The Troll Trilogy is a new fairy tale worthy of the Grimms. The series opens in Troll Fell, with our young hero, Peer Ulfsson, newly orphaned, standing bereft at his father's funeral. In sweeps a vile, brutish uncle to claim him - one he's never met before, nor even heard of. Against his protests and those of the villagers who have known him all his life, this cruel man tears him away from all he's known.
His new home is a creepy mill in Troll Fell, where trolls are as common a plague as rats, and other frightening magical creatures lurk in the murky depths of the river and roam the dark. Far more frightening to our young hero than those are his uncles and their vicious dog as he is made to do nearly all the work around the mill. His only friends are his own small dog, Loki, and the forlorn house spirit, called a Nis, who pranks his uncles because they do not feed it well.
As he starts to uncover the secret, terrible reason his uncles took him in, he meets and begins to befriend another child in the small village: Hilde, a brave girl his own age. Together, they outwit his uncles in their dastardly scheme, and find Peer, Loki, and the Nis a new home.
I loved the Nordic influences. The setting is at once so recognizably Viking, and, yet, not. Katherine Langrish keeps her setting just otherworldly enough to be an escape, the characters human enough to be familiar. The entire tale was a dark weaving, an adventure that pulled us in from the first, until Peers and Hilde at last found the way out of their troubles.
Troll Mill brings us the unfinished business of Peers' uncles, and the ownership and operation of the mill itself. A new creepy mystery arises when the mill begins to run at night. Even worse for young Peers is that his fledgling attraction to Hilde is met with her mockery; she has eyes only for a handsome older fisherman.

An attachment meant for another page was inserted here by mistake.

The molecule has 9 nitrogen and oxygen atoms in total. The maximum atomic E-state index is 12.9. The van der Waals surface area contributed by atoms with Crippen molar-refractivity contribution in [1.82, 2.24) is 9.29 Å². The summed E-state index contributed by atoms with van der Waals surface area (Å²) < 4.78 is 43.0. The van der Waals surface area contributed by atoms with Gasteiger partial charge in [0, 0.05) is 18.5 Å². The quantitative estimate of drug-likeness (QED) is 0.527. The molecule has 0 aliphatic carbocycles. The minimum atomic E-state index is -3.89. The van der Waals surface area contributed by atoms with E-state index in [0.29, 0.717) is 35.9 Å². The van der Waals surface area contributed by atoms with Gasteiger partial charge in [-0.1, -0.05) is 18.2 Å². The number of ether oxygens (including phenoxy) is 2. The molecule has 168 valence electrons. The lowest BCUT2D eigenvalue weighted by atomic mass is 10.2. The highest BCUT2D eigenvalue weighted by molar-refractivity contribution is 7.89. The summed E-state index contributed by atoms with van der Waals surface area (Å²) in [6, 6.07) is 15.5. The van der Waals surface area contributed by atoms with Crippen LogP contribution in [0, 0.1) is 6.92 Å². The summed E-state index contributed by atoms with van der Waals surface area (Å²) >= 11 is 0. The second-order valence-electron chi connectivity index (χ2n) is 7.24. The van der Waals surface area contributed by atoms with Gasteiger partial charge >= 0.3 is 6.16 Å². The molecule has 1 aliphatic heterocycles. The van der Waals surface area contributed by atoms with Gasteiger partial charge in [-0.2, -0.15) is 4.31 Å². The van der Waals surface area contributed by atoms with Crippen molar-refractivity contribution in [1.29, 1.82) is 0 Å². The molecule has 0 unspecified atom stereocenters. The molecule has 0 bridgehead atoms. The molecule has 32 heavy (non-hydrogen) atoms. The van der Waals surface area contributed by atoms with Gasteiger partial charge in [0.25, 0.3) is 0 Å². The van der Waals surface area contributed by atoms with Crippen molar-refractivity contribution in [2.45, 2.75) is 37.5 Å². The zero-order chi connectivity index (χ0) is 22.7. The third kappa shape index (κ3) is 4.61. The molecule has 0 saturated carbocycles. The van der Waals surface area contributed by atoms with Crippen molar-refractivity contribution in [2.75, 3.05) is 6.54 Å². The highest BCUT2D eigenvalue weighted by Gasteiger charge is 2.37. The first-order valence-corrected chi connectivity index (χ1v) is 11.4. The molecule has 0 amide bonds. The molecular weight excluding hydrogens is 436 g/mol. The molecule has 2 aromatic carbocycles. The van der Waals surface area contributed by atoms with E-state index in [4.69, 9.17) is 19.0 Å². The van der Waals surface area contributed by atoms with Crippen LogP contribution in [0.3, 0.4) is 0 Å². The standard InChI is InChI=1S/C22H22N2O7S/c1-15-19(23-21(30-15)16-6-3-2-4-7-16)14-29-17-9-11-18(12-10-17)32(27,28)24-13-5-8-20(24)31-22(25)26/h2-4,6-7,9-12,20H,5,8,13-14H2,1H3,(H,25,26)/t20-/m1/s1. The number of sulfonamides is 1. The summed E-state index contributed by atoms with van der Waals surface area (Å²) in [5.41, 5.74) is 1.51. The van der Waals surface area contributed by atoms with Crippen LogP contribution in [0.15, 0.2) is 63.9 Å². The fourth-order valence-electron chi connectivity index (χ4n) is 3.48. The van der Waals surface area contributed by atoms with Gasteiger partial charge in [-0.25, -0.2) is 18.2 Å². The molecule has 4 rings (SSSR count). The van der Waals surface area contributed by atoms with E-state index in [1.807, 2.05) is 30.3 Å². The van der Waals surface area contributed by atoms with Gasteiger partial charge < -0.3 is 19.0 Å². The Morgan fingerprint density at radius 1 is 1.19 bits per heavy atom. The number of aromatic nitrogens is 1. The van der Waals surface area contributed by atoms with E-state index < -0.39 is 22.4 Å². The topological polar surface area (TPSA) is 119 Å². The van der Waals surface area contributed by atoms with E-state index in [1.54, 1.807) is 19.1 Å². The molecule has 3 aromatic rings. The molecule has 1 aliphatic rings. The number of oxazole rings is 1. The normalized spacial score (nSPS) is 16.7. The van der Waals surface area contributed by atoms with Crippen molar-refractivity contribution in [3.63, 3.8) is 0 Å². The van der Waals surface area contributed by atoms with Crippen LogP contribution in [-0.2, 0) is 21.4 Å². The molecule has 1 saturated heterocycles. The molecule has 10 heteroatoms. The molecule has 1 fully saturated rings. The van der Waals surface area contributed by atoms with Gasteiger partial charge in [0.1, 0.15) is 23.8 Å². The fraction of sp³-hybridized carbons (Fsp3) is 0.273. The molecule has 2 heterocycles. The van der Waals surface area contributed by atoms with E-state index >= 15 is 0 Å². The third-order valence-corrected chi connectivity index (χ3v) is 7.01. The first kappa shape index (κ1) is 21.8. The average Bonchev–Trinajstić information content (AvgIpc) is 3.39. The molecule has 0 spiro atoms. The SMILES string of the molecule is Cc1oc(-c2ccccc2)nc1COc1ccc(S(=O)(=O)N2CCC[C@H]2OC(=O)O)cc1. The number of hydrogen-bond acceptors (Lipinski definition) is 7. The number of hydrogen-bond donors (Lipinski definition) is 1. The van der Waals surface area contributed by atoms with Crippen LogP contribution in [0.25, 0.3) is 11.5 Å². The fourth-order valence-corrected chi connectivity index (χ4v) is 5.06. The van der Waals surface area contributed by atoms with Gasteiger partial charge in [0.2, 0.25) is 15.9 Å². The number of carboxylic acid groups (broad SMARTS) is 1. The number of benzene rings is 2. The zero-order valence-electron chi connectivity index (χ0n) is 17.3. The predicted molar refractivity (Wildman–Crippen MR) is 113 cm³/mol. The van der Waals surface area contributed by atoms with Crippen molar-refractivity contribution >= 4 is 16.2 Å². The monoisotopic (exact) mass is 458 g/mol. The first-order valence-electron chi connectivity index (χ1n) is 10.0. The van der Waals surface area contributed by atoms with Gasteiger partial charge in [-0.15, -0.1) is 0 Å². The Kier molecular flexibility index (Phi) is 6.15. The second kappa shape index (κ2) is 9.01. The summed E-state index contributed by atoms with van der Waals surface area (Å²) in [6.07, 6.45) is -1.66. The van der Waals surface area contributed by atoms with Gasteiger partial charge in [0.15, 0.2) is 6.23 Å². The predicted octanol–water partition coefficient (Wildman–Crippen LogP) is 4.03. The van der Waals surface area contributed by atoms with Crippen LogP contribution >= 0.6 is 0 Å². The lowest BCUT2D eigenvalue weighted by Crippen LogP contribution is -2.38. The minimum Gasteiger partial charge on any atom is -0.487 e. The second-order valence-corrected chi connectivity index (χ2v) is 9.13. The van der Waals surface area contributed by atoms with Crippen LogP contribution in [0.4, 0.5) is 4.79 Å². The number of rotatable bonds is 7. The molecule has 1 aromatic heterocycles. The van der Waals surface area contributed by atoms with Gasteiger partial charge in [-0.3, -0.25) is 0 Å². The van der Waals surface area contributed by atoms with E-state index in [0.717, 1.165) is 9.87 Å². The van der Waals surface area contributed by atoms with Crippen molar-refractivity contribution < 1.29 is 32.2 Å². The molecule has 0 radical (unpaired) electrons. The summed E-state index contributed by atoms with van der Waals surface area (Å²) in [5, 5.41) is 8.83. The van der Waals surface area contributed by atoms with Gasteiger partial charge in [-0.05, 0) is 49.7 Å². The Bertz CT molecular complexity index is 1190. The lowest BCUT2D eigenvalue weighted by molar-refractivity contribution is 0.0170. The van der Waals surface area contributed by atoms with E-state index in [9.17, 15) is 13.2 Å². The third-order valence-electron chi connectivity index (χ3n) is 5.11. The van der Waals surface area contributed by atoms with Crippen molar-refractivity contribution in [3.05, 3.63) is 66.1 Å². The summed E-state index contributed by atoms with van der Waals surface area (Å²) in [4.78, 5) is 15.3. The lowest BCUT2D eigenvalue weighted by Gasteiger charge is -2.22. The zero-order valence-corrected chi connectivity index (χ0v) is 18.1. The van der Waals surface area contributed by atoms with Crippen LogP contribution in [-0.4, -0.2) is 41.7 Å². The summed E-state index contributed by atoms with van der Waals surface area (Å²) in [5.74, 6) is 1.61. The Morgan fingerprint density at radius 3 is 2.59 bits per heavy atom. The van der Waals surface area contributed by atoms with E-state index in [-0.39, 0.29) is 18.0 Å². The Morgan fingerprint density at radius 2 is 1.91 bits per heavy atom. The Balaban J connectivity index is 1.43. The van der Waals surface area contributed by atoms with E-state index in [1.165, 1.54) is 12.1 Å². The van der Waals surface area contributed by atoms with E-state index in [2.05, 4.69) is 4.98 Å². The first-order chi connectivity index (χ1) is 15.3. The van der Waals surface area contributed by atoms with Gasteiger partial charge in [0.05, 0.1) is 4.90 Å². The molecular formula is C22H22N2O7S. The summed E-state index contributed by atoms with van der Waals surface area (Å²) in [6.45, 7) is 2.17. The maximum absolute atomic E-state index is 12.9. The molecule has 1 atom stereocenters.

Woven in with that is the fairy tale of Kersten, wife of the kind fisherman Bjorn. The villagers whisper she is a seal woman, the sort of shapeshifter a fisherman keeps with him by locking away her seal skin so she cannot transform back. They say as long as her fisherman husband keeps her skin safely from her, she'll be his devoted wife, but should she get it back, the sea will call her home, taking all his luck with her, until the day an undead Captain of a ghost ship finally drags him beneath the waves.
Sensible people don't believe this, of course, until the day Kersten dashes toward the sea and disappears. Peers and Hilde, with the help of Loki and Nis - and, indeed, the entire village - try to solve the mystery of what became of Kersten and whether she was really a seal woman, and just what her child is, while Peers also confronts the demons of his past and ties up those loose threads.
While dark, the story of Kersten and Bjorn had a powerful bittersweetness. It felt right that Peers' uncles reappeared, to be dealt with, and a decision had to be made about the mill. I thought it might have been easy, there, for an author to toss in a careless happy ending for the mill, leaving Peers potentially a rich young man, but doing so would have ignored the carefully - and excellently - crafted character Peers is. Katherine's solution was quite perfect, and subtly set the stage for book three.
The aged commander is looking for a few more hands. His icy beauty of a young wife is being taken along for the ride, whether she wishes to go or not. And his hotheaded, vicious young son treats Peers and everyone else as though they exist to serve him.
Into this unpleasant little situation Hilde is drawn, and after her, Peers, as he solemnly swears to look after her and bring her home again. By the time they leave the shores of Troll Fell far behind them, the Nis and Loki are on board, as well.
Our fairy tale mysteries in this lovely conclusion include whether the commander's icy bride has troll blood, or is merely a witch. Is she friend, or foe? Just why did she want Hilde to go with her? A friend of Peers' new family is said to be in the new land, but he seems to have disappeared, along with his ship, crew, and his young son. And can Peers get Hilde to see him as anything other than her gawky foster brother, before she marries Arne?
The character progression in this last novel was very satisfying. The new land was just as strange and yet familiar, with natives like tribes we'd know, and yet fascinating new magical creatures I'd never heard of. Throughout, I found Peers to be a sympathetic, realistic characters to whom fantastic things happened, but happiness never came too easily.
I don't know if my eleven-year-old daughter will respond to my promptings to read these, but I can tell you I think she'd enjoy them. I sure did. You can check them out on Amazon at Troll Trilogy.